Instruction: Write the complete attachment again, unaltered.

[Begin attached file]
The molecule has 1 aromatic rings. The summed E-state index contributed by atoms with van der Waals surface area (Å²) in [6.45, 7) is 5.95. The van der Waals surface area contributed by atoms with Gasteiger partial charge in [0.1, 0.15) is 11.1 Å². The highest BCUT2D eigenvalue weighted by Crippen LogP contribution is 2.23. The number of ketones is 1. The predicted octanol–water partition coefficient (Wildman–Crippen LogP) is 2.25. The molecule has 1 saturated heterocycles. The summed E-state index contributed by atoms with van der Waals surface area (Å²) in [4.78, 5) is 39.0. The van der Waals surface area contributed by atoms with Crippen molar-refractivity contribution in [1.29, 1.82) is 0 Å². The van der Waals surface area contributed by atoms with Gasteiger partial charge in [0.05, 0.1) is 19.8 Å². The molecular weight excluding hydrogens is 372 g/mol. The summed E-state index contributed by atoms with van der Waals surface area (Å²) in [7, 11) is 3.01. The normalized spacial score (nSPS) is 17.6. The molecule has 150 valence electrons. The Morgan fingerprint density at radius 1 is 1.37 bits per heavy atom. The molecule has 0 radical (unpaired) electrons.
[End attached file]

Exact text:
The molecule has 1 aromatic rings. The summed E-state index contributed by atoms with van der Waals surface area (Å²) in [6.45, 7) is 5.95. The van der Waals surface area contributed by atoms with Gasteiger partial charge in [0.1, 0.15) is 11.1 Å². The highest BCUT2D eigenvalue weighted by Crippen LogP contribution is 2.23. The number of ketones is 1. The predicted octanol–water partition coefficient (Wildman–Crippen LogP) is 2.25. The molecule has 1 saturated heterocycles. The summed E-state index contributed by atoms with van der Waals surface area (Å²) in [4.78, 5) is 39.0. The van der Waals surface area contributed by atoms with Crippen molar-refractivity contribution in [1.29, 1.82) is 0 Å². The van der Waals surface area contributed by atoms with Gasteiger partial charge in [0.05, 0.1) is 19.8 Å². The molecular weight excluding hydrogens is 372 g/mol. The summed E-state index contributed by atoms with van der Waals surface area (Å²) in [7, 11) is 3.01. The normalized spacial score (nSPS) is 17.6. The molecule has 150 valence electrons. The Morgan fingerprint density at radius 1 is 1.37 bits per heavy atom. The molecule has 0 radical (unpaired) electrons.